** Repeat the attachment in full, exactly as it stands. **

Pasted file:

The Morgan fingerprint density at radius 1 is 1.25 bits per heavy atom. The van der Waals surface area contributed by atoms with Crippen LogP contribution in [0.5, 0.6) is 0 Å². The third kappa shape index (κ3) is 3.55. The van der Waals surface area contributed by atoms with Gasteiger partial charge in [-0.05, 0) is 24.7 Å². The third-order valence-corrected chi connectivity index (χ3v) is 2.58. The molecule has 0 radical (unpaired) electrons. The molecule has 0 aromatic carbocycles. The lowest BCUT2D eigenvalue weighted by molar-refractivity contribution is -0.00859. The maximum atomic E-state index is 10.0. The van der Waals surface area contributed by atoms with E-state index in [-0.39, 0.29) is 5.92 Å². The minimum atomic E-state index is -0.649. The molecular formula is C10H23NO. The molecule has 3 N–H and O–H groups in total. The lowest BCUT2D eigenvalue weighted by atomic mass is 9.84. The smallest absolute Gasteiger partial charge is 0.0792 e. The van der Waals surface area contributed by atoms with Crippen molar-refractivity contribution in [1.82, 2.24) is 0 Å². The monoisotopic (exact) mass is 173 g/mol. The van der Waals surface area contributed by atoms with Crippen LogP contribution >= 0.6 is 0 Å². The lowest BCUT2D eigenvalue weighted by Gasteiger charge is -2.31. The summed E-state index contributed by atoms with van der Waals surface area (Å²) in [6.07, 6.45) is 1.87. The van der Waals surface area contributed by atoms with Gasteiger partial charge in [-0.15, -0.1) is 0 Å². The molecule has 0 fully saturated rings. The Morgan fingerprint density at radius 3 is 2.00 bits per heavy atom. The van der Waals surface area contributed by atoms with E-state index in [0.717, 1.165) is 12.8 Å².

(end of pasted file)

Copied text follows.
The Morgan fingerprint density at radius 1 is 1.25 bits per heavy atom. The van der Waals surface area contributed by atoms with Crippen LogP contribution in [0.5, 0.6) is 0 Å². The third kappa shape index (κ3) is 3.55. The van der Waals surface area contributed by atoms with Gasteiger partial charge in [-0.05, 0) is 24.7 Å². The third-order valence-corrected chi connectivity index (χ3v) is 2.58. The molecule has 0 radical (unpaired) electrons. The molecule has 0 aromatic carbocycles. The lowest BCUT2D eigenvalue weighted by molar-refractivity contribution is -0.00859. The maximum atomic E-state index is 10.0. The van der Waals surface area contributed by atoms with E-state index in [-0.39, 0.29) is 5.92 Å². The minimum atomic E-state index is -0.649. The molecular formula is C10H23NO. The molecule has 3 N–H and O–H groups in total. The lowest BCUT2D eigenvalue weighted by atomic mass is 9.84. The smallest absolute Gasteiger partial charge is 0.0792 e. The van der Waals surface area contributed by atoms with Crippen molar-refractivity contribution in [1.82, 2.24) is 0 Å². The monoisotopic (exact) mass is 173 g/mol. The van der Waals surface area contributed by atoms with Crippen LogP contribution >= 0.6 is 0 Å². The lowest BCUT2D eigenvalue weighted by Gasteiger charge is -2.31. The summed E-state index contributed by atoms with van der Waals surface area (Å²) in [6.07, 6.45) is 1.87. The van der Waals surface area contributed by atoms with Gasteiger partial charge in [-0.15, -0.1) is 0 Å². The molecule has 0 fully saturated rings. The Morgan fingerprint density at radius 3 is 2.00 bits per heavy atom. The van der Waals surface area contributed by atoms with E-state index in [0.717, 1.165) is 12.8 Å².